Amid fears of higher Dorian death toll, islanders vie to leave

Marsh Harbour, Bahamas, Sept 8 (AFP/APP):Bahamians scrambled to escape the islands hardest-hit by Dorian, which has killed at least 43 people, while the monster storm churned northward and made landfall near Halifax, Canada, on Saturday.

A loosely coordinated armada of passenger planes, helicopters and both private and government boats and ships — including redirected cruise liners — converged in the Bahamas on the horribly battered Abaco Islands to help with evacuations, both to Nassau and to the US mainland.

Evacuees began flowing out of the region as a cruise ship carrying 1,400 people docked Saturday in Riviera Beach, Florida, CNN reported. All had documents to enter the United States.

More than 260 Abacos residents arrived Friday in Nassau on a government-chartered ferry, part of the first wave of people to be evacuated off the archipelago’s most decimated islands.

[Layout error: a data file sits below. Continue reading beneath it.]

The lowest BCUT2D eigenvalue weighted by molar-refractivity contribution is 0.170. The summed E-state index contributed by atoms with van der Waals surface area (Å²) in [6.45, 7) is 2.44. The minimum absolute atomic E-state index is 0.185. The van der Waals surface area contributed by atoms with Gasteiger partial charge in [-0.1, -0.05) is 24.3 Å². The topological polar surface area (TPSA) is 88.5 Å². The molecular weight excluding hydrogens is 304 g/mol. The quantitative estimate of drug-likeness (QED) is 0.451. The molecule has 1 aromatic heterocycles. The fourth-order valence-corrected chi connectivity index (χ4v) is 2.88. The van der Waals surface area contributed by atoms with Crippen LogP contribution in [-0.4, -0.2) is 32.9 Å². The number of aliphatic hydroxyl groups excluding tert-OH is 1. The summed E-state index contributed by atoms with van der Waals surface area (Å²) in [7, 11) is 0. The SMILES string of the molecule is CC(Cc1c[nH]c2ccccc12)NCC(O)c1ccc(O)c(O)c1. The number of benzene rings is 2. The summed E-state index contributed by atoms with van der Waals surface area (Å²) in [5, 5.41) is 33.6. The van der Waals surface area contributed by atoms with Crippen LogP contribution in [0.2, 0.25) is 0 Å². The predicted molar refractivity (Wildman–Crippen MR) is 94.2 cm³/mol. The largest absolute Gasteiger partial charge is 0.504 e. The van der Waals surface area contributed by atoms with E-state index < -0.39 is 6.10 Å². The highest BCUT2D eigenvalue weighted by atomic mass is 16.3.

The Coast Guard said Saturday that all Bahamian ports had now reopened and that it had deployed nine cutters to the islands. Six of its MH-60 Jayhawk helicopters had so far rescued 290 people.

Even as some Bahamians began to reunite with their loved ones, Prime Minister Hubert Minnis said the death toll — 35 so far in the Abacos and eight in Grand Bahama — was likely to climb “significantly.”

Thousands of miles (kilometers) north, Canadians were hunkered down along the country’s Atlantic coast as Dorian, now classified as a post-tropical cyclone, made landfall south of the port city of Halifax, home to Canada’s Atlantic fleet.

“We’re talking about a very dangerous storm,” Bob Robichaud of the Canadian Hurricane Centre told a briefing.

Television images showed a downpour and howling winds in the empty streets of downtown Halifax where a crane collapsed onto an apartment building and more than 450,000 households in the region were without electricity after winds knocked down power lines.